Foreign policy requires education, explanation and encouragement of sensible public opinion. But instead we have day-to-day media management all predicated on museum concepts that Britain punches above its weight in world affairs, has a special relationship with America and has no need for the EU.

To be sure, inter-state relations are much more about public opinion than what Palmerston called interests. He, after all, gave us the Olympian pomposity of his 'Civis Britannicus sum' speech as mid-19th century Britain readied itself to bombard Athens over the arrest of a dodgy trader with the loosest of links with Britain. Ahead of the WWI anniversary it is worth re-reading Foreign Secretary Edward Grey's speech to the Commons late in July 1914 when he said again that 'public opinion' was what would decide whether Britain went to war or not.

Public opinion is often a good judge. Many were outraged at the cowardice of the John Major Government's refusal to intervene to stop genocidal mass murder in the Balkans. Even more said intervening in Iraq was wrong even if it meant leaving a psychopathic mass murderer of Muslims in power. In both cases political leadership might have listened.

Public opinion also needs to be educated about Gibraltar; not to give it up, which is neither likely to happen nor especially desirable any more than Spain will give up Ceuta or Melilla, France will incorporate Monaco or Andorra will dissolve into Spain. These leftovers of old Europe have a charm and should be treated as curiosities, not causes of conflict.

But they do need constant management and some sense of what works. They also need some cross party consensus. In the last big row over Gibraltar a decade ago the Conservative Party decided to play the Gibraltar card against Jack Straw and Peter Hain in their sincere but poorly judged effort to 'solve' the problem. The current weakness of the ruling Partido Popular government in Spain encourages ministers to make bombastic attacks against Gibraltar. Equally Hague has to reveal whether he authorized the dumping of several dozen giant concrete blocks with metal rods and hooks sticking out to destroy the legitimate fishing activity of low molluscs small boats from poor Spanish villages close to Gibraltar. Britain is right to say Gibraltar's status stays as it is but wrong to allow free reign to small town politics in Gibraltar to indulge in endless provocations against the impoverished Andalusian hinterland.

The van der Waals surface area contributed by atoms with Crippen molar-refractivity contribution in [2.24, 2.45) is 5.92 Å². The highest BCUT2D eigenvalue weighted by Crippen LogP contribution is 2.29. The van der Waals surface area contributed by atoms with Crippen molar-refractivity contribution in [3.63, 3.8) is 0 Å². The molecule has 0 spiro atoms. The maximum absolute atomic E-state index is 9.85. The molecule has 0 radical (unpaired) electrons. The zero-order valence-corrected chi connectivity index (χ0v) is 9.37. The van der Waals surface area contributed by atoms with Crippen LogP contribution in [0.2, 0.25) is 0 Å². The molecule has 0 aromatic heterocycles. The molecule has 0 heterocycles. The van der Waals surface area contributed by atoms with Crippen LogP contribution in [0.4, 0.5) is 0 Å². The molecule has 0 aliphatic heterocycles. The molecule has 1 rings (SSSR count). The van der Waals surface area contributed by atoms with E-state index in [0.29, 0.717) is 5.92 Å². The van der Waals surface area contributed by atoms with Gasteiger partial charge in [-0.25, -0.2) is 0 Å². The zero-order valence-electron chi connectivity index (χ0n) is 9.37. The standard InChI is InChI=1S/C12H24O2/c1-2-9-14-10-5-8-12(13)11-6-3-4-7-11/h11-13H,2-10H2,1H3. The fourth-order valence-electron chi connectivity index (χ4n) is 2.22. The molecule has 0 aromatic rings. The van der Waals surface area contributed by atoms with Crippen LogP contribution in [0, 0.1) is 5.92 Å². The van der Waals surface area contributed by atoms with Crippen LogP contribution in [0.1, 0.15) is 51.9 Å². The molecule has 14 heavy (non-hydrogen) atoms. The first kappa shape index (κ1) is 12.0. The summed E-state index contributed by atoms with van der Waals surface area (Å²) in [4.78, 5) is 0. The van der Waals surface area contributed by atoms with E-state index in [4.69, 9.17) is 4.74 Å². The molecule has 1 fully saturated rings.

When rightists temporarily overthrew Hugo Chavez in April 2002 the United States immediately cancelled a huge naval exercise with the Venezuelan navy which had been planned for more than a year at a cost of US $1 billion. Anything rather than send warships to the region. It beggars belief that London still allowed what El Pais called 'una ponderosa flottta de guerra' ( a powerful battle fleet) to the seas near Gibraltar. Ships have rudders and captains can be told by ministers in a democracy to steer elsewhere.

It is this lack of sensitivity that underlines the Cameron-Hague tin ear to foreign relations since 2010. The Gibraltar problem can be managed. It requires officials from Gibraltar, the Andalusian regional government, London and Madrid to sit around a table and find solutions to restore the status ante quo and have a permanent contact mechanism to head off problems before they make headline.

The Spanish Prime Minister Mariano Rajoy has just made that suggestion after meeting the King of Spain who almost certainly told him to grow up. Perhaps the Queen of England can have a similar word with the UK prime minister. The Gib row is lose-lose politics for both nations. It it time for some grown-up diplomacy.